Keeping up with demand: the Australian film industry - Education Matters Magazine
Arts and Culture, Curriculum, Technology

Keeping up with demand: the Australian film industry

The Australian film industry is state-of-the-art with world class studios, an extensive catalogue of inspiring set locations, endless talented film crew and the ability to offer cost-effective production due to competitive film and production incentives.

Australia has produced countless highly regarded feature films, TV series, animation and documentaries due to the high standard of film experts that reside in Australia, with the film industry continuing to grow in 2023.

According to the Australian Bureau of Statistics, at the end of June 2023, total employment in the film and video production industry increased 83.1% since 2016.

Specifically, there has been a significant increase of income in the film and video post-production sector with a 51% increase from 2016 generating a total income of $604 million in the 2021-2022 financial year.

The Australian Government’s Job Outlook service predicts growth in the creative industries, including the film industry, to continue, supported by the recent provision of $400 million over the next seven years for local and international production by the Australian Federal Government.

Completing a Bachelor of Film and gaining further study could provide students with multiple options for employment and freelance services such as; film crew, camera operators, set directors, scene researchers, production planners, editor, location managers, screen writers, lighting technicians and cinematographers.

Whilst film is continuing to thrive in a professional sense, making it viable to pursue this as a career, engagement in media-related subjects in secondary schools is also at an all-time high.

Currently in Australia, media curriculum aims to allow students to communicate, connect and create multimedia. This encourages students to collaborate in and outside the classroom and share their work throughout their school and with worldwide audiences.

In addition to this there is a particular focus on fostering connections with other learning areas such as English and Technology, allowing for cross-curriculum engagement.

Engagement in media-related subjects in secondary schools is at an all-time high, according to Academy of Interactive Technology.

Media studies focus on analytical skills and the role of media in Australia and within global contexts. One particular area of film that continues to generate heightened interest in secondary school students is the application, use and production of Visual Effects (VFX).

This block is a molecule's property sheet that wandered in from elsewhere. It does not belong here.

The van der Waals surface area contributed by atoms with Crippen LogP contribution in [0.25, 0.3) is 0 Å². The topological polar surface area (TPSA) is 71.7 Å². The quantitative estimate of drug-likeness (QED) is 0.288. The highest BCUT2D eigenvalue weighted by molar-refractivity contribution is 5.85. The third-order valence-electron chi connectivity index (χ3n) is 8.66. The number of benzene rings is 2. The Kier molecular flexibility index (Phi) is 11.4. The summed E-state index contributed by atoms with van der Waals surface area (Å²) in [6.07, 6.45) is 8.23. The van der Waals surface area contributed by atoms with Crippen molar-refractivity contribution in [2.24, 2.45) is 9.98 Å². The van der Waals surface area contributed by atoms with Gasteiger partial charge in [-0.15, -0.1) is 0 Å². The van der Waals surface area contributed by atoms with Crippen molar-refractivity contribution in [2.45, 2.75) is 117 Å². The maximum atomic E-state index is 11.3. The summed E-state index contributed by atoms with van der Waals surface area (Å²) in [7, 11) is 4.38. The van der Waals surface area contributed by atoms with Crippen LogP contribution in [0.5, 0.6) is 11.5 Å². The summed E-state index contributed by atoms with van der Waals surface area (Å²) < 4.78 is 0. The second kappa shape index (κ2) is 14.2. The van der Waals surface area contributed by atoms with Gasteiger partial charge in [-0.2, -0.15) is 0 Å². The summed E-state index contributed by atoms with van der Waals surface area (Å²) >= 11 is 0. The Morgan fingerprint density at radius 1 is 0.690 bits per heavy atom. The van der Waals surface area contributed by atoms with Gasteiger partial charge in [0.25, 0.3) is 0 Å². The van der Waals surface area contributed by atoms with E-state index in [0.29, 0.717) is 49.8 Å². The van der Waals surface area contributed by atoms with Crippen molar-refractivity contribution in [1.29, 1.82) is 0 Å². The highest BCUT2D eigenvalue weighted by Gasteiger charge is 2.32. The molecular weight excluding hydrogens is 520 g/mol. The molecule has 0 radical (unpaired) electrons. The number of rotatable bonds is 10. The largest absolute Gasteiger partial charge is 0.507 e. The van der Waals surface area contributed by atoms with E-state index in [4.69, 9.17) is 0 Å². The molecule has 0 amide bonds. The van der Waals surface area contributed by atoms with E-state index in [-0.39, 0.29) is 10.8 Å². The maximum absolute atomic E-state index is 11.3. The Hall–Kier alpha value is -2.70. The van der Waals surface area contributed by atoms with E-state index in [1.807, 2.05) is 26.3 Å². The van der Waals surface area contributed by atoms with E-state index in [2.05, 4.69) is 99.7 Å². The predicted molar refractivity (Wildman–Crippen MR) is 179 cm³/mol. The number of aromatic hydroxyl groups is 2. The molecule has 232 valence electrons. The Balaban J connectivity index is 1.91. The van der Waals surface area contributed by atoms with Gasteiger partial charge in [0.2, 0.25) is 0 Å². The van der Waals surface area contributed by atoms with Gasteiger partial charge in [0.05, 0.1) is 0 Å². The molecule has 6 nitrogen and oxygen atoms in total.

VFX is the process by which imagery is created or manipulated outside the context of a live-action shot in filmmaking and video production. The use of VFX has increased exponentially in recent years and has become common place in films and television created in the 21st century.

There are three main domains within VFX; Computer Generated Imagery (CGI), Compositing, and Motion Capture. CGI involves imagery that is created completely within computers. Motion capture involves using a mocap suit that captures the motion and body movements of an actor. These suits contain sensors that send digitally transmit signals to computer software that allows for real time capturing of motion.

The third category of VFX is Compositing, a process that involves combining two images into one. The compositing process is usually completed using a green screen and contains a method that is called chroma keying. Chroma keying involves replacing a solid colour background with a new background image.

Academy of Interactive Technology’s film creation and editing workshops allows high school students in years 9-12 to see behind the scenes of a film set and the processes involved in VFX techniques.

This involves shooting footage with a green screen and using software application to composite their green screen footage by introducing a moving background. This provides students with an insight about VFX and the processes that occur behind the scenes to make VFX possible.

The hands-on nature of these workshops allows students to feel a sense of satisfaction and achievement within their media courses and opens young minds to the possibility of career options in the film and other related creative industries.

To learn more about Academy of Interactive Technology’s high school engagement workshops visit https://info.ait.edu.au/ait-high-school-engagement-workshops

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